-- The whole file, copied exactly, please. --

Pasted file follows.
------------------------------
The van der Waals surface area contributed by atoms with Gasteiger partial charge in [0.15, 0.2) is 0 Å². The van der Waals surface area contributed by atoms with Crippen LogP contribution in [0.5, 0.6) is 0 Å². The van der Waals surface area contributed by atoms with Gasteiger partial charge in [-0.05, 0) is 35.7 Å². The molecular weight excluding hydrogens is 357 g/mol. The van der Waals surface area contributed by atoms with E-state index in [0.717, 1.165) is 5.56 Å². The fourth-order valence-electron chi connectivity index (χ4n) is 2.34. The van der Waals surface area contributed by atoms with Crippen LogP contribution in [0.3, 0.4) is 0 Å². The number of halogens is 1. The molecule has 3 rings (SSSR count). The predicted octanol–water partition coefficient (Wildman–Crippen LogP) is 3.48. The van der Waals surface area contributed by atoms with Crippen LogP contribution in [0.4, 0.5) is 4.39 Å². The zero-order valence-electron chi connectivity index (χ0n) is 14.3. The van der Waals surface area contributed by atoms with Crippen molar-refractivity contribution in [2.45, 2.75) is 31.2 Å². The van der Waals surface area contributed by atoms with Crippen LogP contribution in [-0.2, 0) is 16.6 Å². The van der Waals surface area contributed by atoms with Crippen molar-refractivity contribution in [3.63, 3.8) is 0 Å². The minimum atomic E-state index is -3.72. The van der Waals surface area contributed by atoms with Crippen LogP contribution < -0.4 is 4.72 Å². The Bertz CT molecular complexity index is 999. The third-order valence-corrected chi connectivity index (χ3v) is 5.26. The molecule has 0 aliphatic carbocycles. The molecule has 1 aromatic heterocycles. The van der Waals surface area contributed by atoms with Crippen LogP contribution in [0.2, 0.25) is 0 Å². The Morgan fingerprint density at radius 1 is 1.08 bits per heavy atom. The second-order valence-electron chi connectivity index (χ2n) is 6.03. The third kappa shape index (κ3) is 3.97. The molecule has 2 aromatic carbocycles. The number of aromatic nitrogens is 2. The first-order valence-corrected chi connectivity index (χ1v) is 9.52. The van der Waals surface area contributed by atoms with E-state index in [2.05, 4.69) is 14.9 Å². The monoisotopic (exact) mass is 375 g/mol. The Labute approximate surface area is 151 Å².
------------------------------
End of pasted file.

The van der Waals surface area contributed by atoms with Gasteiger partial charge in [0.15, 0.2) is 0 Å². The van der Waals surface area contributed by atoms with Crippen LogP contribution in [0.5, 0.6) is 0 Å². The van der Waals surface area contributed by atoms with Gasteiger partial charge in [-0.05, 0) is 35.7 Å². The molecular weight excluding hydrogens is 357 g/mol. The van der Waals surface area contributed by atoms with E-state index in [0.717, 1.165) is 5.56 Å². The fourth-order valence-electron chi connectivity index (χ4n) is 2.34. The van der Waals surface area contributed by atoms with Crippen LogP contribution in [0.3, 0.4) is 0 Å². The number of halogens is 1. The molecule has 3 rings (SSSR count). The predicted octanol–water partition coefficient (Wildman–Crippen LogP) is 3.48. The van der Waals surface area contributed by atoms with Crippen LogP contribution in [0.4, 0.5) is 4.39 Å². The zero-order valence-electron chi connectivity index (χ0n) is 14.3. The van der Waals surface area contributed by atoms with Crippen molar-refractivity contribution in [2.45, 2.75) is 31.2 Å². The van der Waals surface area contributed by atoms with Crippen LogP contribution in [-0.2, 0) is 16.6 Å². The van der Waals surface area contributed by atoms with Crippen molar-refractivity contribution in [3.63, 3.8) is 0 Å². The minimum atomic E-state index is -3.72. The van der Waals surface area contributed by atoms with Crippen LogP contribution < -0.4 is 4.72 Å². The Bertz CT molecular complexity index is 999. The third-order valence-corrected chi connectivity index (χ3v) is 5.26. The molecule has 0 aliphatic carbocycles. The molecule has 1 aromatic heterocycles. The van der Waals surface area contributed by atoms with Crippen LogP contribution in [0.2, 0.25) is 0 Å². The Morgan fingerprint density at radius 1 is 1.08 bits per heavy atom. The second-order valence-electron chi connectivity index (χ2n) is 6.03. The third kappa shape index (κ3) is 3.97. The molecule has 2 aromatic carbocycles. The number of aromatic nitrogens is 2. The first-order valence-corrected chi connectivity index (χ1v) is 9.52. The van der Waals surface area contributed by atoms with E-state index in [2.05, 4.69) is 14.9 Å². The monoisotopic (exact) mass is 375 g/mol. The Labute approximate surface area is 151 Å².